Residents take up fish farming projects in Zimbabwe
Residents in Bulawayo are turning to setting up fishponds in their backyards to take up aquaculture farming as a new farming initiative, besides their traditional green gardens.
The country’s fisheries have always largely relied on natural resources from dams and other water bodies, but these resources are getting scarce. It has become essential that people should cultivate their favourite meal. Fishponds have become the new face of aquaculture as farmers believe it is easy to set up such projects. Fish fingerlings, while delicate to breed, do not demand complicated expertise, making such projects attractive to many who seek to explore new farming opportunities.
Farming with fish in a RAS or aquaponic system, especially with net cages, will give you much more control and better results, but to get started is expensive. (Photo: www.ksba.co.za)
Installers of ponds must know what they are doing.
Government and the ministry of agriculture are on record supporting aquaculture projects for self-sufficiency and boosting local economies in terms of sales and domestic consumption. Moses Ndlovu, a retired headmaster was at the beginning of October setting up two ponds within his premises in one of the city’s low-density suburbs. Having ample space has provided Moses with the ability to expand from growing cabbages to trying his hand at fish breeding.
“I have been an active farmer for years and thought I should try something else after I saw a lot of talk about fish farming not being complicated,” Moses said.
Government is upscaling aquaculture and in September this year announced that more than seventy irrigation schemes had been identified for the setting up of fish farms. These projects will be supported with fish fingerlings as part of the broader Fisheries and Aquaculture Development Strategy. In a country where most farming activities has been confined to cash crops such as grains and tobacco, government is encouraging diversity. For farmers such as Moses Ndlovu who are financing their own fisheries projects, it is a gamble that could pay off in the long term, he says.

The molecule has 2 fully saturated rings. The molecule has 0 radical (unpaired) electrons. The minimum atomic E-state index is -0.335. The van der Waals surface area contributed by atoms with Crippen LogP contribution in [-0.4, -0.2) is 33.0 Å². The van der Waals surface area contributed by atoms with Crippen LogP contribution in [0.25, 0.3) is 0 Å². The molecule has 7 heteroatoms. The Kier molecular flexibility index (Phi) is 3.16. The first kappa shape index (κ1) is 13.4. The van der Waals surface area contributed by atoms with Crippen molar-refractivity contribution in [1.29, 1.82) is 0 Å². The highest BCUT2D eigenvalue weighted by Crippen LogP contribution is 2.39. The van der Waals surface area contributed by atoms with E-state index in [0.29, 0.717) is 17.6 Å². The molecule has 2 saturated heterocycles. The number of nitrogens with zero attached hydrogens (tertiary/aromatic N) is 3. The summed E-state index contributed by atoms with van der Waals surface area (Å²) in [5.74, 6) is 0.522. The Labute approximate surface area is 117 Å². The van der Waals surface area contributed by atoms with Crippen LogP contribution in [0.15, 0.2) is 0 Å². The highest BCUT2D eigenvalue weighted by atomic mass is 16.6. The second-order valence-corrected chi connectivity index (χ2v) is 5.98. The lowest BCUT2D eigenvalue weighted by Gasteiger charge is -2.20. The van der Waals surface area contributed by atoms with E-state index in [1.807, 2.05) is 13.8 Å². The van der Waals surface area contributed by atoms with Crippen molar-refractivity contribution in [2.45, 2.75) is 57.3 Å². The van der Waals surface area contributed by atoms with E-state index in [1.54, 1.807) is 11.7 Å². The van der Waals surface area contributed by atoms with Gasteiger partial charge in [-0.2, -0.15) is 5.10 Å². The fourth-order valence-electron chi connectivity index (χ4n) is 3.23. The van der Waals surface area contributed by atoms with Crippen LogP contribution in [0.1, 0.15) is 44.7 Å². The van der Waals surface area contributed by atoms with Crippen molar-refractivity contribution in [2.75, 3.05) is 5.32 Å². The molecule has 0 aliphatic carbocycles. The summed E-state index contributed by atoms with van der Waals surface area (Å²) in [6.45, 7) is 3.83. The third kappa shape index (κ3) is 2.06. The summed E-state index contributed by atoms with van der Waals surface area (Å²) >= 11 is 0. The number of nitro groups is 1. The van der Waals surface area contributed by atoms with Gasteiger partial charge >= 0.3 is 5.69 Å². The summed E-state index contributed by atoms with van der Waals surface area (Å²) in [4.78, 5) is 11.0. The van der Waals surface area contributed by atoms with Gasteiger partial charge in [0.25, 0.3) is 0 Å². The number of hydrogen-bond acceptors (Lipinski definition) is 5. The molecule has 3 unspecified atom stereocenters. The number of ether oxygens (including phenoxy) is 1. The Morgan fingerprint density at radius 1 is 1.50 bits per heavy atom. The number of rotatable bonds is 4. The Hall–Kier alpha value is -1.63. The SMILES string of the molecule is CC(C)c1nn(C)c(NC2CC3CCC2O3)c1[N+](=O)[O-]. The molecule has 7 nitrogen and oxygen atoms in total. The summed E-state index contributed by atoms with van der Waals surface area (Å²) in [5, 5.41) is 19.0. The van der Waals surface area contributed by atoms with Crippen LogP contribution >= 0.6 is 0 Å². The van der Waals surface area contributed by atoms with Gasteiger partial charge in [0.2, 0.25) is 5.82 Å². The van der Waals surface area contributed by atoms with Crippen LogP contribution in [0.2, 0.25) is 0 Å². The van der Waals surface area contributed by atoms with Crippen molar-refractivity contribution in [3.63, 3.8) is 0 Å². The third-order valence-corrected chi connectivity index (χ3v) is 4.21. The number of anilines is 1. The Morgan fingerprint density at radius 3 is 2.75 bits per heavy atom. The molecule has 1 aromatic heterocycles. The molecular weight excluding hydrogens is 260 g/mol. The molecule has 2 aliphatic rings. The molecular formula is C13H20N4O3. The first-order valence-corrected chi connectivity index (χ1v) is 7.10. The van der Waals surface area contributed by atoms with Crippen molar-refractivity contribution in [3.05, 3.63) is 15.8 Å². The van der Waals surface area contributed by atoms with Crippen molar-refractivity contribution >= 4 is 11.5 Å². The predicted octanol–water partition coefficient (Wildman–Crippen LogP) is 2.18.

“I have seen people who have started these projects in their backyards, but the advantage is that there are not many such projects that I know off. This means the market is not yet oversubscribed,” Moses said.
Other aspiring fish farmers have however met with frustration. Twenty-something year old Lungilo Mazibuko says he has taken a break from pursuing fish farming. “The people who set up our ponds early this year made a shoddy job. The ponds leaked and water went straight into the ground,” Lungilo said, highlighting the need for experts in setting up such projects. “We did follow-up, trying to make them re-do their work but up to now they have not owned up to their poor workmanship,” he added.
Still, the interest in fish farming is showing untapped potential for farmers to grow their local businesses, with the Presidential Fisheries Programme seeking to increase dam construction drastically by 2025 to ensure the growth of the sector.
A few hints to make your pond work:
- Circulate the water by using a sludge pump that will not block easily.
- Let the water fall from a height to help with aeration.
- Regularly replace a third of the water with clean water.
- The water that is pumped out (dumped) can be used to irrigate and fertilise vegetable gardens.
- Try and get the best brooding stock and regularly replace the brooding males for better quality fingerlings.
- Use fish food that is specifically developed for the type of fish that you farm with and for pond feeding.
- If you can invest in a recirculating aquaculture system (RAS) or decently designed aquaponic system you can control your breeding programme and fish growth much better than with a pond system.